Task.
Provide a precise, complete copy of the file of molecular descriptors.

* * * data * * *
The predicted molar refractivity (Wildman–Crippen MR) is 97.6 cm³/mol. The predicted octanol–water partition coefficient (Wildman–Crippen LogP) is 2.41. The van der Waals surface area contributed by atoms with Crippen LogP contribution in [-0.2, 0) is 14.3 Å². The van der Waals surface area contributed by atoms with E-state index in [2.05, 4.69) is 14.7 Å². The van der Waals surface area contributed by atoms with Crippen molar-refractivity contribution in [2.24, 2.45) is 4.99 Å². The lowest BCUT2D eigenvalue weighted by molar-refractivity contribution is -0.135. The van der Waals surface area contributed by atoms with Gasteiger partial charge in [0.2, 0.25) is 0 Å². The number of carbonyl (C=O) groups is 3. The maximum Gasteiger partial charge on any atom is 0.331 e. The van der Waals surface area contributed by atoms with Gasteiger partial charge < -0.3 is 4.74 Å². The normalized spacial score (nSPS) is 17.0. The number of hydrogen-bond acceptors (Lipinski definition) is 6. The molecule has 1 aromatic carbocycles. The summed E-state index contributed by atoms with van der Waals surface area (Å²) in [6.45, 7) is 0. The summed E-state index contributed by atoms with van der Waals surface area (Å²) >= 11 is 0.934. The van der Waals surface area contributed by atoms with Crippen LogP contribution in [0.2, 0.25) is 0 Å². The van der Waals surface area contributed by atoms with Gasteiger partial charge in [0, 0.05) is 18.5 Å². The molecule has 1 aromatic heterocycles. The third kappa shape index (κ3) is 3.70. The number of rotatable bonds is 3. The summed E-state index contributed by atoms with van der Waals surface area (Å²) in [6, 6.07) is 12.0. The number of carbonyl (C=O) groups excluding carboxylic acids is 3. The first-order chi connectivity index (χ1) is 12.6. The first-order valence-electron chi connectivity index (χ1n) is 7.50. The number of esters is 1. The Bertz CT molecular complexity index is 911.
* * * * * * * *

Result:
The predicted molar refractivity (Wildman–Crippen MR) is 97.6 cm³/mol. The predicted octanol–water partition coefficient (Wildman–Crippen LogP) is 2.41. The van der Waals surface area contributed by atoms with Crippen LogP contribution in [-0.2, 0) is 14.3 Å². The van der Waals surface area contributed by atoms with E-state index in [2.05, 4.69) is 14.7 Å². The van der Waals surface area contributed by atoms with Crippen molar-refractivity contribution in [2.24, 2.45) is 4.99 Å². The lowest BCUT2D eigenvalue weighted by molar-refractivity contribution is -0.135. The van der Waals surface area contributed by atoms with Gasteiger partial charge in [0.2, 0.25) is 0 Å². The number of carbonyl (C=O) groups is 3. The maximum Gasteiger partial charge on any atom is 0.331 e. The van der Waals surface area contributed by atoms with Gasteiger partial charge < -0.3 is 4.74 Å². The normalized spacial score (nSPS) is 17.0. The number of hydrogen-bond acceptors (Lipinski definition) is 6. The molecule has 1 aromatic carbocycles. The summed E-state index contributed by atoms with van der Waals surface area (Å²) in [6.45, 7) is 0. The summed E-state index contributed by atoms with van der Waals surface area (Å²) >= 11 is 0.934. The van der Waals surface area contributed by atoms with Crippen LogP contribution in [0.2, 0.25) is 0 Å². The van der Waals surface area contributed by atoms with Gasteiger partial charge in [0, 0.05) is 18.5 Å². The molecule has 1 aromatic heterocycles. The third kappa shape index (κ3) is 3.70. The number of rotatable bonds is 3. The summed E-state index contributed by atoms with van der Waals surface area (Å²) in [6, 6.07) is 12.0. The number of carbonyl (C=O) groups excluding carboxylic acids is 3. The first-order chi connectivity index (χ1) is 12.6. The first-order valence-electron chi connectivity index (χ1n) is 7.50. The number of esters is 1. The Bertz CT molecular complexity index is 911.